without the user giving his or her permission. Where possible, users
should be provided with a mechanism for disabling this.
Second, it is extremely important for implementors to observe the
rules for filtering message text as discussed under Message Syntax
above. Failure to do this may introduce major security holes.
The third issue concerns the verification of the sender's identity.
If the recipient is fooled into believing that a message is from a
particular user, various security issues may arise. For example, the
recipient may send a reply containing confidential material.
This service is primarily intended for "open" environments:
controlled local area networks used by reasonably trusted
participants, in which security considerations may be relaxed in the
interests of ease of use and administration. In such an environment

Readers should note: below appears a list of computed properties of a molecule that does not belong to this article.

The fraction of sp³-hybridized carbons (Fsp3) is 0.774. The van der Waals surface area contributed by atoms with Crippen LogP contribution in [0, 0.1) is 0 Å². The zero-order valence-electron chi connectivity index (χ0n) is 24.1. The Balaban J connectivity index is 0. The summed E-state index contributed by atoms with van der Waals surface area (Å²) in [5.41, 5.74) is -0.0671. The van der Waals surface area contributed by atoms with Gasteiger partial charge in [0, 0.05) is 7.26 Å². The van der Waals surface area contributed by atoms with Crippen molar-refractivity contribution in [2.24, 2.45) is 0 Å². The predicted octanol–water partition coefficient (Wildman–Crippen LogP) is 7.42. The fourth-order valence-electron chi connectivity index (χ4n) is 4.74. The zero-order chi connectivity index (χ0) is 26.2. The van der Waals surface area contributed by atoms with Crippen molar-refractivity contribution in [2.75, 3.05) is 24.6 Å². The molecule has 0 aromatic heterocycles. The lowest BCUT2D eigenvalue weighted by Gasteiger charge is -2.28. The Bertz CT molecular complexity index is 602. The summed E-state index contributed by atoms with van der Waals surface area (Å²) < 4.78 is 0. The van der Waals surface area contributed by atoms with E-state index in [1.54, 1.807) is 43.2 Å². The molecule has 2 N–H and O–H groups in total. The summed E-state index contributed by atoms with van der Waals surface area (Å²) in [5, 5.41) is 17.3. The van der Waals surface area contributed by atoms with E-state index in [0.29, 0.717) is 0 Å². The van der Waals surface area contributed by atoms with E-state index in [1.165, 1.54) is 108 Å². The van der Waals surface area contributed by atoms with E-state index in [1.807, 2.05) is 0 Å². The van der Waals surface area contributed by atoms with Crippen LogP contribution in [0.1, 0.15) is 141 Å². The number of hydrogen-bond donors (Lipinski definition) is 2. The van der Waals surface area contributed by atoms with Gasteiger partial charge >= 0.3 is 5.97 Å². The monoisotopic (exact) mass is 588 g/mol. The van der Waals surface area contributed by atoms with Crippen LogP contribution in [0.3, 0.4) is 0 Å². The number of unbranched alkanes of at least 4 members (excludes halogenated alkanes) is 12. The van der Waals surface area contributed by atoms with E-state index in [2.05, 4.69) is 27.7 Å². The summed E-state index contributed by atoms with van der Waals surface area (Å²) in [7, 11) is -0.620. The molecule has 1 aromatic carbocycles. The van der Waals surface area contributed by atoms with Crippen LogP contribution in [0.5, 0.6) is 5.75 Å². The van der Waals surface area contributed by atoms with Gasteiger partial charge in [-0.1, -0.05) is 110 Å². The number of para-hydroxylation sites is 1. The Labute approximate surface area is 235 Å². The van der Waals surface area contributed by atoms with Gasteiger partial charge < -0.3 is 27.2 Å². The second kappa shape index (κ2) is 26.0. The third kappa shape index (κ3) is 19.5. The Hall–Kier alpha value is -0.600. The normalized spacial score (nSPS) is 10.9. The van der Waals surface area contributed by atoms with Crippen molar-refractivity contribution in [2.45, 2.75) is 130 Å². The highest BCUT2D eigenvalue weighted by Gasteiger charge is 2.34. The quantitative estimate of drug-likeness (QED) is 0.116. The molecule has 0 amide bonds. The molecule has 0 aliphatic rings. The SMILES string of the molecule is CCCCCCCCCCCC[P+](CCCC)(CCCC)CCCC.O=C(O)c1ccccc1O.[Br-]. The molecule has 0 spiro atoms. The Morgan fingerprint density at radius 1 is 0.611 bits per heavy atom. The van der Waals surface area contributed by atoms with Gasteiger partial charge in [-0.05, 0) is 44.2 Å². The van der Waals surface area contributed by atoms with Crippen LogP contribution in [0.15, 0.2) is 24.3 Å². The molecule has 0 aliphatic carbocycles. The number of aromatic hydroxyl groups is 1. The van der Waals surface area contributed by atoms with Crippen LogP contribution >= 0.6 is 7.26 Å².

it is appropriate to trust the user name and source IP address as
identifying the actual sender of the message.
Within more security-conscious environments, this assumption is
probably unacceptable. As has been widely noted, there is no way
within the current Internet architecture to ensure that the source
address of an IP datagram is correct. Hence it is entirely possible
for someone to spoof the IP address.
The obvious, and simplest, answer is to disallow the use of this
protocol in such situations. However a more constructive approach is
to incorporate within the protocol some mechanism by which a server
can reliably identify the sender.
In this version of the protocol specification, we define a SIGNATURE
part within a message. If this part is empty, the identity of the
sender cannot be verified, and the server implementation may elect to
reject all such requests. If the part is not empty, it is treated as
a case-insensitive text encoding of some security token. This RFC
does not define the encoding or interpretation of this token. We
expect that such matters will form part of future RFCs on security
and privacy issues; at an appropriate time, this RFC will be re-
issued to include references to these RFCs.
PostScript is a trademark of Adobe Systems, Inc.